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Dear new TSA Administrator Admiral Neffenger

IMG_0184This is the first in a five-part series on a prescription for moving aviation security to a sensible, effective approach:

Dear Admiral Neffenger,

From one former Coastie to another, Semper Paratus, and congratulations on your appointment.

While my Coast Guard career was cut short due to a medical issue, I try to serve in other ways by spending the majority of my professional career becoming an expert in aviation security, airport operations and emergency management. As you assume one of the most unenviable positions in the federal government, I’d like to offer a few insights that may help with your success, based on my 27+ years experience in the industry and from training thousands of airport security professionals.

The top priority is to Seek first to Understand, then to be Understood. It’s Covey’s fifth habit. One of the biggest reputation problems TSA has within the industry is that all too often, no one takes the time to understand how aviation works, and why it must work. They write prescriptions before ever seeing the patient. I was very glad to see that you’re already meeting with our key industry leaders and intend to tour some airports – just be sure to hit a variety of airports, big and small, because, as they say in our industry, when you’ve seen one airport, you’ve seen one airport.

Next, there is more to aviation security than just TSA, and more than just screening.

Some of your predecessors have focused on just TSA as being the only layer of security, and even the security layer graphic posted on the TSA website forgets three of the most critical elements in aviation security – airport access control, credentialing and perimeter security – effectively the back door. Even recently, when TSA attempted to address active shooter, the initial information that was pushed out pretty much addressed how TSA should respond, not the rest of the airport. Fortunately, the airport community is taking care of this itself now. TSA can go a long way to building it’s industry relationships by understanding there is an entire community out there that’s responsible for protecting the airport and the airlines.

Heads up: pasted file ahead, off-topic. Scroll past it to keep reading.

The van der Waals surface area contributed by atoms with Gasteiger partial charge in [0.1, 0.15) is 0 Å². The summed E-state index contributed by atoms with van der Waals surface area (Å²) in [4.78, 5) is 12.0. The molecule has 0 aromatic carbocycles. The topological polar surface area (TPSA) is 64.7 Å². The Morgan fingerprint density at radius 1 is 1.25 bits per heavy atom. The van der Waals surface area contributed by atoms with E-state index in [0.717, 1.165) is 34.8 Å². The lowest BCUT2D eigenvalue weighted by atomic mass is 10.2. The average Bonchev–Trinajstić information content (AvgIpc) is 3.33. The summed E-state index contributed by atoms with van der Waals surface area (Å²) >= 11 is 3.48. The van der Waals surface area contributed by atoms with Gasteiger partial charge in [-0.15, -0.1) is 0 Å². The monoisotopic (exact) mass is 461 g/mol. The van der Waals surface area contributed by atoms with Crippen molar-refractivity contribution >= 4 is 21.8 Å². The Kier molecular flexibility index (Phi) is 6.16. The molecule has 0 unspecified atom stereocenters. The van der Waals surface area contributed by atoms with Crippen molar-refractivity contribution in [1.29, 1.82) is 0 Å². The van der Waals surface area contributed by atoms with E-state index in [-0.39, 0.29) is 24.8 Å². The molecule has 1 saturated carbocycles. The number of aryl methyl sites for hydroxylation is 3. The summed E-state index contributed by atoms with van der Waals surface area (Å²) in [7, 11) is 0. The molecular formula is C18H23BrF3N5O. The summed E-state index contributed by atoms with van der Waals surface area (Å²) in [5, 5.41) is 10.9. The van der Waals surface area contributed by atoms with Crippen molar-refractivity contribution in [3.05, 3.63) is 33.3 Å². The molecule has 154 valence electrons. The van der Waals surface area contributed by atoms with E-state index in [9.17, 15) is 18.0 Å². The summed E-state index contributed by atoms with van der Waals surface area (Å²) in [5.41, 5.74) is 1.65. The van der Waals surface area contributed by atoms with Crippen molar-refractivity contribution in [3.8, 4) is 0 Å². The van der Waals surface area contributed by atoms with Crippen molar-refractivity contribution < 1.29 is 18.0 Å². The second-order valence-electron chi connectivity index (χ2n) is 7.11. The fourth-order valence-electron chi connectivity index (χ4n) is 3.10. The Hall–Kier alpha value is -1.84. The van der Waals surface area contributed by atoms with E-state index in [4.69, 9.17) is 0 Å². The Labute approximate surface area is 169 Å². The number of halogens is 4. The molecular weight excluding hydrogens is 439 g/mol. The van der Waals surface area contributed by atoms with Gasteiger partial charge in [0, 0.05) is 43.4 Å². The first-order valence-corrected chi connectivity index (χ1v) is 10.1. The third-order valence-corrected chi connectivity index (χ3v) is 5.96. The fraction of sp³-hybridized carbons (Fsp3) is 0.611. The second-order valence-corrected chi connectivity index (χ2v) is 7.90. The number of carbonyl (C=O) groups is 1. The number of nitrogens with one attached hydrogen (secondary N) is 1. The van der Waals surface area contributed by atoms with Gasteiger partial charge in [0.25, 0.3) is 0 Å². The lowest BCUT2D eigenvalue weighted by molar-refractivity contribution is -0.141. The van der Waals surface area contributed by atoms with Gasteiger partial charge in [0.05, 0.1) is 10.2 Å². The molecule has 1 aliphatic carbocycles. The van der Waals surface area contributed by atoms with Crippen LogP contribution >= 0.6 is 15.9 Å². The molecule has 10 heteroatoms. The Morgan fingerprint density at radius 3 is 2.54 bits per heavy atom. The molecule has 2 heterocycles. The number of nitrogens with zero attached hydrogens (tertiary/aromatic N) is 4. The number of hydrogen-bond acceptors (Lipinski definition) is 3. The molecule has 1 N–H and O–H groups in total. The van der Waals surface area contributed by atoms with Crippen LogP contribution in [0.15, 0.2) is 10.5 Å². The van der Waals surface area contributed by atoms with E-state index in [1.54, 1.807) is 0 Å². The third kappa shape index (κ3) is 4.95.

You have hundreds of aviation security experts at your disposal, in the form of the Airport Security Coordinators that work at the commercial service airports throughout the United States. They work for the airport operator, not TSA. They have been in the industry for a lot longer than the vast majority of the TSA workforce and, most importantly, they know how to protect aviation. ASCs are not an afterthought. They are charged with protecting one of the most critical layers of the entire system – preventing the insider threat. They are also responsible for protecting the perimeter, and responding to incidents with local police officers. They are on the front lines, just as much as your TSA workforce. Give them the mission – give them your intent – let them figure out how to make it happen and they will.

The ASAC report is a great example of how things should work. More of that approach and you’ll be successful.

Tomorrow – the biggest threat we face.

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